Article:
Rescuing Yourself From Rescuing Relationships (5): Examining Your Beliefs and Convictions

Beliefs and convictions about yourself may interfere with your relationship.

Posted May 14, 2010

The beliefs and convictions you developed from your early experiences with caregivers play a part in what you later believe you deserve. Those beliefs and convictions also affect your self-esteem, and may interfere with your pursuit of healthy relationships and goals. You may have grown up believing, for example, that you do not deserve to have your needs met or that being vulnerable is unsafe. How others respond to you leads you to confirm or disconfirm such beliefs and convictions. Becoming more aware of your beliefs and convictions, and being mindful of how you may be testing your partner can enable you to correct how you experience yourself.

In varying degrees you may test your partner to assess the validity of your beliefs about yourself. You may treat your partner in a way that is similar to how you were treated by your caregivers, hoping, at some level, that your partner can demonstrate a healthier response than the one that was available to you in your early experiences. Unfortunately, white knights often find partners who confirm rather than disconfirm their pathogenic beliefs about themselves, and who cannot provide the necessary emotional experiences to correct the white knights' own negative self-view. You may blame your partner for his or her inability to give you what you need, but you also must determine whether you have found a partner whose attitude toward you perpetuates the very convictions you have about yourself that you want to disconfirm.

Even if your partner is able to provide you with a healthier view of yourself, if you are plagued with a negative self-view you may, without any conscious intent, behave in a way that elicits an unfavorable evaluation. At other times you may assign more negative meaning to your partner's behavior than your partner had intended. Thus even though your conscious desire is to obtain a positive evaluation from your partner, if you have a negative self-view, that negative self-view can override your conscious wish for a positive evaluation.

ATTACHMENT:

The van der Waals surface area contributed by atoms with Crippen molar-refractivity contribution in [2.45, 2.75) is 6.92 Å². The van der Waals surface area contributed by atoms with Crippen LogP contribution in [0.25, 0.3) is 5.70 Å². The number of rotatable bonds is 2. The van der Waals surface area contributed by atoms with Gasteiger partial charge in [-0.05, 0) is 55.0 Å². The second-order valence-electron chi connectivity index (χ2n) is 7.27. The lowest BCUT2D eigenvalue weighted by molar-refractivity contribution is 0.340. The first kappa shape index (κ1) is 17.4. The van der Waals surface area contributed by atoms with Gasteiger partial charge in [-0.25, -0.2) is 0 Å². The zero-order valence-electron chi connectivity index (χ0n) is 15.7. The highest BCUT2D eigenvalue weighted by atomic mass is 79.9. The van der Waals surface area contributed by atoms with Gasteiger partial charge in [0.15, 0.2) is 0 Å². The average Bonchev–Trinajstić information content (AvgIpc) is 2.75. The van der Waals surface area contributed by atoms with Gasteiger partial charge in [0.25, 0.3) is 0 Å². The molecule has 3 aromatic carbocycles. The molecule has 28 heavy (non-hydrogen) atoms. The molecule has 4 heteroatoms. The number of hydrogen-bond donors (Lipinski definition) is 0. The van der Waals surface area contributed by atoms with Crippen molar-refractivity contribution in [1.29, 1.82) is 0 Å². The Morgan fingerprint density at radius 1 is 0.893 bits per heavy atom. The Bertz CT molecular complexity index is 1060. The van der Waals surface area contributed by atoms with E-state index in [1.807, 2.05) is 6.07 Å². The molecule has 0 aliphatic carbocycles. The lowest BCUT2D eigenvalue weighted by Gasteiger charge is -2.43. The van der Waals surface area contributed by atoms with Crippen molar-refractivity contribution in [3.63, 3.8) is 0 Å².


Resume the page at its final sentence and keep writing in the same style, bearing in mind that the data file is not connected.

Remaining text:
Part of this tendency to thwart a positive evaluation can be understood as a way of being loyal to your caregivers and the relationships that developed with them when you were young. This loyalty can be a powerful hindrance to your ability as an adult to disconfirm and change beliefs about yourself. Recognizing these patterns in your adult relationships will help you rescue yourself and find ways to avoid repeating these patterns.

Starting Points for Examining Your Beliefs:

As a result of your childhood, what beliefs have you developed about yourself? For example, you may see yourself as undeserving, unable to control yourself in some way, or as having some characteristic or trait that was erroneously assigned to you when you were a child.
How have unhealthy beliefs about yourself changed or been confirmed as a result of your intimate relationships?

Think about how you were treated by your caregivers. Now think about how you treat your partners. What similarities do you see? How do these similarities contribute to conflicts with your partner?


For more information about The White Knight Syndrome: Rescuing Yourself From Your Need to Rescue Others: http://www.whiteknightsyndrome.com

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